When a relationship between two loving parents begins to break down, the rift may not be readily apparent. Circumstances will change as the weeks and months go by, however, and it may soon become apparent that the differences are terminal. In this case, both individuals may start to worry about the children, especially as they are at an impressionable age. They may understand that separation is imminent, but how will this affect the kids? Who is responsible for what and how can any agreement be made?
In the vast majority of cases, both separating parents will be more concerned about the welfare of the children than anything else, but that does not mean that it will be easy to reach an agreement. This is why rules and regulations have been drawn up by the government to determine how each child is supported in this eventuality.
Areas of Coverage
Broadly speaking, child support is broken down into six areas, including housing, food, medical, schooling, clothing and extracurricular activities. Both parents should try to reach an amicable agreement to determine who is going to pay for the services and how time is going to be split between each parent.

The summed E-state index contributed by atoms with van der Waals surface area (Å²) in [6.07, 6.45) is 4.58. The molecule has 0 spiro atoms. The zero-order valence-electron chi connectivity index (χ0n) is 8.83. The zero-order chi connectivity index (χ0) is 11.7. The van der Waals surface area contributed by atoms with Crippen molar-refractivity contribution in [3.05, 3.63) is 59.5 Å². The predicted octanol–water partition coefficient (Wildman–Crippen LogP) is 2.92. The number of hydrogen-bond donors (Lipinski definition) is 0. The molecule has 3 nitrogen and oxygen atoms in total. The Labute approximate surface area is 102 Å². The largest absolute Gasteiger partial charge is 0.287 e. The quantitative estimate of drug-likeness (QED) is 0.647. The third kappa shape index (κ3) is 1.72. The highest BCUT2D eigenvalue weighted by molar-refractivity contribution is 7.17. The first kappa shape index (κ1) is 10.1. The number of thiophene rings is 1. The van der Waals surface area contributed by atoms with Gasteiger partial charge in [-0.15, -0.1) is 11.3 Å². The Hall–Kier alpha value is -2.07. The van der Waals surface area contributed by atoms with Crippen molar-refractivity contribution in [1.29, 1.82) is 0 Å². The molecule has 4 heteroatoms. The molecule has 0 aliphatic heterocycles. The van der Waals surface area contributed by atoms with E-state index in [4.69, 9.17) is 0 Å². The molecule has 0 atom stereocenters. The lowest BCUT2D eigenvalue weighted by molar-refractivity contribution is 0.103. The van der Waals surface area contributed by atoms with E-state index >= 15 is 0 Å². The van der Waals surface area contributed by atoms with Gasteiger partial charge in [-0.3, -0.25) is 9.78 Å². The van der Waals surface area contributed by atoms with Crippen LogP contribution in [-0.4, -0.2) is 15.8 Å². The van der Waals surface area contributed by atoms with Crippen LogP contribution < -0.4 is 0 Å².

It can certainly be difficult to come up with these calculations, especially where the individual's income is concerned. Thankfully, the government has an estimating tool that can help people calculate how much child support needs to be provided, based on varying parameters.
This estimator uses special algorithms that analyse the circumstances of each parent while considering any other obligations, the number of dependent children involved and their individual age. They will also take into account the amount of time each parent will be able to spend with the children, depending on their geographical location and other commitments.
Coming to Agreement
In an ideal world, both parents would finalise these calculations between them and come to an amicable agreement to cover everything. They would then agree to pay the money privately, but they can also use services provided by the Child Support Agency if need be.
However, it can sometimes be difficult to determine the financial position of both parties, especially if one is a bit recalcitrant. Other factors may need to be underlined as well, including travel costs and time constraints, before a more realistic figure can emerge.
Sometimes, help will be needed to unravel all the details and make a more pressing case. Consequently, it's often a good idea to enlist the services of a family law solicitor to focus attention.